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The Tna Tsunami Re-balancing the Equation

The Tna Tsunami Re-balancing the Equation

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Published by Thavam

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Published by: Thavam on Sep 22, 2013
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- on 09/22/2013 The TNA victory has shown that Sri Lanka remains a functioning democracy;that it functions when there is competition; and that with or without the17th amendment and even under the tightest military supervision, thegovernment can be electorally defeated.Having won the war, the Government has lost the peace in the North (andearlier, parts of the East), while it continues to lead impressively in post-warpolitics in the more populous two- thirds of the island. The TNA’s electoral tsunami has many dimensions and implications. TheUNP’s meltdown is a far simpler matter. The TNA’s sweep denotes theresounding political and ideological defeat of the Government’s model of post war rule in the North. Paradoxically, the sweep was also possiblebecause a war was fought to a finish against the Tigers, without which thedemocratic space would not have re-opened, elections could not have beenheld and the TNA candidates would have in all probability beenassassinated.When the post-revolutionary Sandinista government lost power in 1990,having won in 1984, it was said by analysts that the very fact that power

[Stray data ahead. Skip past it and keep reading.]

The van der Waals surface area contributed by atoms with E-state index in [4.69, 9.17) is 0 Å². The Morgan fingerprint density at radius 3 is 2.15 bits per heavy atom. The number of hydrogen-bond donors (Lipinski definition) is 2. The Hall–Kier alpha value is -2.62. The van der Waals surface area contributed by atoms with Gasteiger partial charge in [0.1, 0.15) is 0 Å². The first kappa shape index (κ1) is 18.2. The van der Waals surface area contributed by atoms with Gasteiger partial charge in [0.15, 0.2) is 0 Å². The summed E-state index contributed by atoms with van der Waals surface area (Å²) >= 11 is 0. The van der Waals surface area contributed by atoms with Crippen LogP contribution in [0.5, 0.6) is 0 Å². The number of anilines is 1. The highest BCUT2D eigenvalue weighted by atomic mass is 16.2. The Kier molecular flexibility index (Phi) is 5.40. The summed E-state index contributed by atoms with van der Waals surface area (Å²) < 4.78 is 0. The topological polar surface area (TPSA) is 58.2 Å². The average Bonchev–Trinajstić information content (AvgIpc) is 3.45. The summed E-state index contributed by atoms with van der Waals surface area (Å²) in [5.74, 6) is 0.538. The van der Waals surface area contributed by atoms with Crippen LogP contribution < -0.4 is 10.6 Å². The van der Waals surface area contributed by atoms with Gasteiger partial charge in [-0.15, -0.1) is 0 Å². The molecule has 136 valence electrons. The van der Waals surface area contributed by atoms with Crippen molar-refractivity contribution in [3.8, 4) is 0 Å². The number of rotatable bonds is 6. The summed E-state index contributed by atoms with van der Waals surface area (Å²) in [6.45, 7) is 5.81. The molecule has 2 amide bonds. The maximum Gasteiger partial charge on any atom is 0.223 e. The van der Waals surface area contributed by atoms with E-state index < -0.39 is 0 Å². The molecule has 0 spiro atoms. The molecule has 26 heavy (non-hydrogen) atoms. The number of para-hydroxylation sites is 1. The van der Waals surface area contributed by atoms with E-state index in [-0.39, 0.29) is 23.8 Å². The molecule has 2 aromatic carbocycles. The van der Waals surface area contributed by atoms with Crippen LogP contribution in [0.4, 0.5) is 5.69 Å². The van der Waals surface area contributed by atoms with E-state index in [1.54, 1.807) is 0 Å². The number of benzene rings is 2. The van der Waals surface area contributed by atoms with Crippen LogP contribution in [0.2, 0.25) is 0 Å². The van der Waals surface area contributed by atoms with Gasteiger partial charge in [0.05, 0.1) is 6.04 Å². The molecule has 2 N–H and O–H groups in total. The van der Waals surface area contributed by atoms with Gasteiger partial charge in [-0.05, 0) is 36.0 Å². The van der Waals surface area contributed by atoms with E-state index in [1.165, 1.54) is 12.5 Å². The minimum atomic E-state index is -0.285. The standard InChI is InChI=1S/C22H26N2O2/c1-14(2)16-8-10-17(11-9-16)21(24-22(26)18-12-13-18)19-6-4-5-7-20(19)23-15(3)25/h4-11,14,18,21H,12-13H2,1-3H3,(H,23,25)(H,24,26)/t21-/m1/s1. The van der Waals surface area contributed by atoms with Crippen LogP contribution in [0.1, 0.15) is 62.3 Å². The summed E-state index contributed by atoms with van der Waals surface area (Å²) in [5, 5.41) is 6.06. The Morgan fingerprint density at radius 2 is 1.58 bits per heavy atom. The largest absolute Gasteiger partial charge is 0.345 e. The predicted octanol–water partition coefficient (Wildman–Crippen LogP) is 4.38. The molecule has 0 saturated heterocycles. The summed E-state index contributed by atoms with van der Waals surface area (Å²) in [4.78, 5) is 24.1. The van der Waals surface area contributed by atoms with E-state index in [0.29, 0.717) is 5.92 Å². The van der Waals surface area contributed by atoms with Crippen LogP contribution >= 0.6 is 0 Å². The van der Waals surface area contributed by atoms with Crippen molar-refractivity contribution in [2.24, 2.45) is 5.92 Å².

could be transferred openly and peacefully to the Opposition for the firsttime in Nicaragua’s modern history, was itself a victory for the NicaraguanRevolution. Similarly, the very holding of a Northern provincial councilelection in a peaceful and relatively free and fair manner, is a by-product of the war and the defeat of the Tigers by the Sri Lankan government, stateand the armed forces.It is true that the holding of the elections was due to external pressure andblandishments by India and Japan respectively. However, India itself couldnot hold an election in the North in 1988 and had to cobble together a jointslate. The first North-East provincial council was constituted through enelection in only one province, the East. It was the decimation of the Tigersas a military force by the Mahinda Rajapaksa administration that made therestoration of a competitive electoral process possible. Thus the political picture in the overwhelmingly Tamil North is almostexactly what it was before the war. The clock has been put back manydecades to the dominance of the Federal party or ITAK. However the degreeof political dominance of the TNA is far higher than it ever was for the pre-war ITAK because of (i) the convergence that the TNA represents (ii) theelimination of many political currents by the LTTE’s policy of slaughter (onecan only imagine an election in which the undiminished EPRLF, PLOT and TELO contested) and (iii) the unenlightened post-war model of rule installedby the regime.So what of the morning after? The government and the TNA have torecognise the political reality unflinchingly. What is that reality? It is thatboth the North and South are politically and ideologically uni-polar. Tamilnationalism is here to stay and dominates the mood of the North, whileSinhala nationalism or more correctly populist nationalism dominates theSouth and is as durable. The Government’s model of rule has lost someconsiderable legitimacy in the North and has to change. The flip side is thatthe TNA and the Tamils in general have to grasp that the Rajapaksaadministration and more especially President Rajapaksa himself (thecampaign in the South was carried by a re-energised Mahinda Rajapaksa) isthe only game in town for the foreseeable future. The TNA and the Government must find a